Superman is returning to theaters — only now, along with saving the world, he has to prove that Warner Bros. has finally, without question, it means it this time, found a winning superhero strategy.
DC Studios, a newly formed Warner division dedicated to superhero content, unveiled plans on Tuesday to reboot Superman onscreen for the first time in a generation, tentatively scheduling the yet-to-be-cast “Superman: Legacy” for release in theaters in July 2025. James Gunn, known for “Guardians of the Galaxy,” is writing the screenplay and may also direct the movie, which will focus on Superman balancing his Kryptonian heritage with his human upbringing.
“He is kindness in a world that thinks of kindness as old-fashioned,” said Peter Safran, chief executive of DC Studios, a title he shares with Mr. Gunn.
Moreover, “Superman: Legacy” will begin a story that will unfold (Marvel style) across at least 10 interconnected movies and TV shows and include new versions of Batman, Robin, Supergirl, Swamp Thing and Green Lantern. Those marquee DC Comics characters will be joined by lesser-known personalities from the DC library, including Creature Commandos and Booster Gold, a time traveler. One of the shows will explore Themyscira, the mythical island home of Wonder Woman.
The 10 projects will roll out over four to five years — at which time a second batch of related films and shows will be announced, expanding the “Superman: Legacy” saga to nearly a decade and perhaps helping David Zaslav, the chief executive of Warner Bros. Discovery, to keep a promise to Wall Street about growth.
“Part of our strategy is drive the hell out of DC,” Mr. Zaslav said at an RBC Capital Markets event in November. Discovery took over Warner Bros. last year as part of a $43 billion merger.
If it all comes to fruition, the “Superman: Legacy” universe of projects will add to a roster of unrelated superhero movies left over from a previous Warner Bros. administration. These movies, sequels all, include “Shazam! Fury of the Gods,” “The Flash,” “Aquaman and the Lost Kingdom,” “Joker: Folie à Deux” and “The Batman — Part II.”
Warner Bros. bought DC Comics in 1969, and has since used DC characters to make more than 40 movies and at least 30 television shows, including cartoons. But the DC library has been widely viewed on Wall Street as underexploited because a competing comics-to-screens company, the Disney-owned Marvel, has provided an example of what is possible.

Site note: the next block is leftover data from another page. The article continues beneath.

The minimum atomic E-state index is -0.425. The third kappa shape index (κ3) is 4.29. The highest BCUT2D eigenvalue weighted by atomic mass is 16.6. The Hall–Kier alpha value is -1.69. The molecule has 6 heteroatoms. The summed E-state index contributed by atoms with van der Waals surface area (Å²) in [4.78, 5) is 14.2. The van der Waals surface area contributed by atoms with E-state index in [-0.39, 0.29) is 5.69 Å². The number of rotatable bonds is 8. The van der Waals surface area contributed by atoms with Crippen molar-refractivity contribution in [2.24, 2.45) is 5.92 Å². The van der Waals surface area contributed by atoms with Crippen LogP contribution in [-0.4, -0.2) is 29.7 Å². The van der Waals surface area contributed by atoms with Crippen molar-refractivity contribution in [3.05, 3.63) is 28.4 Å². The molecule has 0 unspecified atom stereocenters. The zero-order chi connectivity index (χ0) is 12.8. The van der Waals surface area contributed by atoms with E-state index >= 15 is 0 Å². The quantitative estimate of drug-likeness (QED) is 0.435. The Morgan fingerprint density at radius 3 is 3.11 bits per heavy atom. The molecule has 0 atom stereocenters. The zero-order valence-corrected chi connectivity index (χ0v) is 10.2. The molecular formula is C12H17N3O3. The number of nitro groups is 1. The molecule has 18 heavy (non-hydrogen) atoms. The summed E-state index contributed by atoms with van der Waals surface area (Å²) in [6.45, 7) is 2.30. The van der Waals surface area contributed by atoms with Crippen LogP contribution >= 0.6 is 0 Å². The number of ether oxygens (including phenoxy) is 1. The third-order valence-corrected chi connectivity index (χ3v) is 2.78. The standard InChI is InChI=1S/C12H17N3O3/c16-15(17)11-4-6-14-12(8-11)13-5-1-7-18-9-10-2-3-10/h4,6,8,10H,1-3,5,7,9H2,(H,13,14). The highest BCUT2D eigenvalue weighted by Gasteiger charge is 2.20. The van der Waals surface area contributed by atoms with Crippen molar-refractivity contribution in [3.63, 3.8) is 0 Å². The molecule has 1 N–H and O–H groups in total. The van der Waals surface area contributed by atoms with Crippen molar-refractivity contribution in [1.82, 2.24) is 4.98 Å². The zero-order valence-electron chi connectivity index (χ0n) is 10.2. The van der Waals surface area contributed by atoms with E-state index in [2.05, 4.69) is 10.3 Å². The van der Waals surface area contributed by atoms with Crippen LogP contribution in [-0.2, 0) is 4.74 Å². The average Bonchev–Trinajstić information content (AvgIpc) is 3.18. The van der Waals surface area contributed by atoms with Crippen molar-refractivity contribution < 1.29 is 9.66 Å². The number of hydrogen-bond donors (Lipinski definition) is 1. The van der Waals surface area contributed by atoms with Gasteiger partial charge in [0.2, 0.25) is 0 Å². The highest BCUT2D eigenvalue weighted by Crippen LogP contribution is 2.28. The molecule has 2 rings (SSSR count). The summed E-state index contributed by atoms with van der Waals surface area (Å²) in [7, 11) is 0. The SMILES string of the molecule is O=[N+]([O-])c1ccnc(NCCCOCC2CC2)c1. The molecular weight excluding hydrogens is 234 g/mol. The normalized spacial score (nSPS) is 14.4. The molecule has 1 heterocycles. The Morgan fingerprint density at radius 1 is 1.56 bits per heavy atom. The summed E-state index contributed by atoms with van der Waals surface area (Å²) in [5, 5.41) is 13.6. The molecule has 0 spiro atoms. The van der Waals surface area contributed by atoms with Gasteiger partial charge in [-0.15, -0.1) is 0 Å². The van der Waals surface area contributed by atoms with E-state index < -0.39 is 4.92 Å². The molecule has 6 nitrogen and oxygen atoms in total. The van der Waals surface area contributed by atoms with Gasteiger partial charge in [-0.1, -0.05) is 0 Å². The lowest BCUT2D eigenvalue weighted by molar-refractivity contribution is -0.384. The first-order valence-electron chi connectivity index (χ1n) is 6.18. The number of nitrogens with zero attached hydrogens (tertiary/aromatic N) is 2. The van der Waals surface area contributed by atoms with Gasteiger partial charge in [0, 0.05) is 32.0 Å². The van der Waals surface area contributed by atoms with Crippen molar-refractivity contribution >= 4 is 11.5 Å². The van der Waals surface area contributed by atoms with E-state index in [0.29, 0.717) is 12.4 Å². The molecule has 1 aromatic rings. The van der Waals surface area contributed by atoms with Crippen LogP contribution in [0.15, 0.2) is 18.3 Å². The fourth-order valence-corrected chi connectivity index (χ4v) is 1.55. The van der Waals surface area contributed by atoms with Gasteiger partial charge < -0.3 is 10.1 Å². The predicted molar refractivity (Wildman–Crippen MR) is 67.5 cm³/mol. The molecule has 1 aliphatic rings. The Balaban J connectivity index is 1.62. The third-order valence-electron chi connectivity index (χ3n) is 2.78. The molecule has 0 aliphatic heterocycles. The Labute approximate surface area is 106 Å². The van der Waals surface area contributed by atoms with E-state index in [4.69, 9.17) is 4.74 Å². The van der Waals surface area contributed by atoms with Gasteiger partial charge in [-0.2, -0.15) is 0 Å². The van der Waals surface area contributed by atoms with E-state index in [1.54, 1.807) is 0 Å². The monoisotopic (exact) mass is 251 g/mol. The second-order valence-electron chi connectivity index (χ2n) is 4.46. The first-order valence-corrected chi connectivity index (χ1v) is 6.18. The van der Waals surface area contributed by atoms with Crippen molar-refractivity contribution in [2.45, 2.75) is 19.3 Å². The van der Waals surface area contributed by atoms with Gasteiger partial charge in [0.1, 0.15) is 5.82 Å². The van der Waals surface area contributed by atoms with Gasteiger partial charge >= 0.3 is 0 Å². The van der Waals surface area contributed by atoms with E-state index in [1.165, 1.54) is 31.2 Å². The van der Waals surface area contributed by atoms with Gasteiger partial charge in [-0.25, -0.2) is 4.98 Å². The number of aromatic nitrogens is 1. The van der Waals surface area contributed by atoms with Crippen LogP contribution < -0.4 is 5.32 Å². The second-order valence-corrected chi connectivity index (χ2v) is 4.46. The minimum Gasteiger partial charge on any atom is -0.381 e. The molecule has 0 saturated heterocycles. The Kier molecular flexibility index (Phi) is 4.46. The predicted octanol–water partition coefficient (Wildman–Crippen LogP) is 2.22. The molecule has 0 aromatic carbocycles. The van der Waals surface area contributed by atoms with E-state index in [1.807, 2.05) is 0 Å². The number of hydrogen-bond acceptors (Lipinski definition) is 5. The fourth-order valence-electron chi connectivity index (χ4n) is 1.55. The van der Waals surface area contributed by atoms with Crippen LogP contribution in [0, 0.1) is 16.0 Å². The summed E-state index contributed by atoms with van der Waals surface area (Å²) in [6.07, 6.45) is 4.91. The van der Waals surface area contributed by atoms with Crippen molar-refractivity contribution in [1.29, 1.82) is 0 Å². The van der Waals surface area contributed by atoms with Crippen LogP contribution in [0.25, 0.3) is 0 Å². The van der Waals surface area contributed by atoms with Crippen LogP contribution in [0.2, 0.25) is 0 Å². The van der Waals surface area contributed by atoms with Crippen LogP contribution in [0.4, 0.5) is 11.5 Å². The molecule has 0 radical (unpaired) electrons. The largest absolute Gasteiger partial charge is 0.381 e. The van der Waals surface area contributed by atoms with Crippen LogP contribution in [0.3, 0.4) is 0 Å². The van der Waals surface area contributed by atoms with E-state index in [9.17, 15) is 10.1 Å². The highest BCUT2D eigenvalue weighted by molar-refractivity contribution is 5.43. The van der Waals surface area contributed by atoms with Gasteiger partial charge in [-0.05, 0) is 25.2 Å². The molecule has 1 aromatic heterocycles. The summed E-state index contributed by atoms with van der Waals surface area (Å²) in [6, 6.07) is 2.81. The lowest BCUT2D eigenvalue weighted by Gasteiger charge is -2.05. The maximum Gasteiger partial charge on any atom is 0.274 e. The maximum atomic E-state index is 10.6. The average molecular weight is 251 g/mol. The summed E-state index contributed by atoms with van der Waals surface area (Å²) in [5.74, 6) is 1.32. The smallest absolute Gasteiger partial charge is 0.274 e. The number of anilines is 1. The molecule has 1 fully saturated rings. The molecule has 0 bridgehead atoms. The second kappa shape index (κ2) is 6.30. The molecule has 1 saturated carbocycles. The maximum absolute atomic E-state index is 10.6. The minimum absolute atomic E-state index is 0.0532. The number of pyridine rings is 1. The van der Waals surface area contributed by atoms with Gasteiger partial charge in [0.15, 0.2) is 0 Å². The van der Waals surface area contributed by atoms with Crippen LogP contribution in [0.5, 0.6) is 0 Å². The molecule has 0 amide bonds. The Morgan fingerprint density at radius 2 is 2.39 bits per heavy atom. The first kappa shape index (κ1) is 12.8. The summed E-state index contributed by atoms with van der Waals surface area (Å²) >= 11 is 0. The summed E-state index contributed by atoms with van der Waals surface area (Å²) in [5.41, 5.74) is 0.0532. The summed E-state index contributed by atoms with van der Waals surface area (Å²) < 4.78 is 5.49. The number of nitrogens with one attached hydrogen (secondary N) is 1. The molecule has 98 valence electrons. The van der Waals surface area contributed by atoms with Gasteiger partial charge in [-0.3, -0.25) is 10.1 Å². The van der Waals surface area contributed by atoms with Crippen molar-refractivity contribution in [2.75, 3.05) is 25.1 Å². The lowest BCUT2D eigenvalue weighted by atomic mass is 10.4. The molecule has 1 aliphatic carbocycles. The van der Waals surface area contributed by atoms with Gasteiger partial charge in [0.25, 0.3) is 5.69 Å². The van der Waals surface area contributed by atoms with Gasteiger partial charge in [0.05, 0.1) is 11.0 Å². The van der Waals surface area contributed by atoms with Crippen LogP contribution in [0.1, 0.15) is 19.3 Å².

Over the last 10 years, Marvel has been a blockbuster machine, delivering slates of interconnected superhero movies that have collected $23 billion at the global box office. Movies based on DC characters and released by Warner Bros. have generated about $9 billion over that period.
Suffice it to say, Warner Bros., which invented the big-budget superhero movie in 1978 with “Superman,” has been under pressure to get its act together. In a restructuring in October, Mr. Zaslav ended the studio’s decentralized approach to superhero management — separate film and television divisions developed material independently, sometimes causing friction — and put Mr. Gunn and Mr. Safran in charge of superhero films, series and animated offerings.
“The stakes are massive for us, and for Warner Bros. Discovery,” Mr. Safran said.
Mr. Gunn called Warner’s old system “pretty messed up.”
“Nobody was minding the mine,” he added. “They were just giving away I.P. like they were party favors to any creator who smiled at them.”
Superhero movies remain reliably popular at the box office, but a glut of them has prompted worries that studios are wearing out the audience.
“I think it’s real,” Mr. Gunn said, referring to superhero fatigue. “You have to make the stories diverse and different. Good guy, bad guy, giant thing in the sky, good guys win — you can’t tell that story again. You need to tell stories that are more, you know, morally complex.”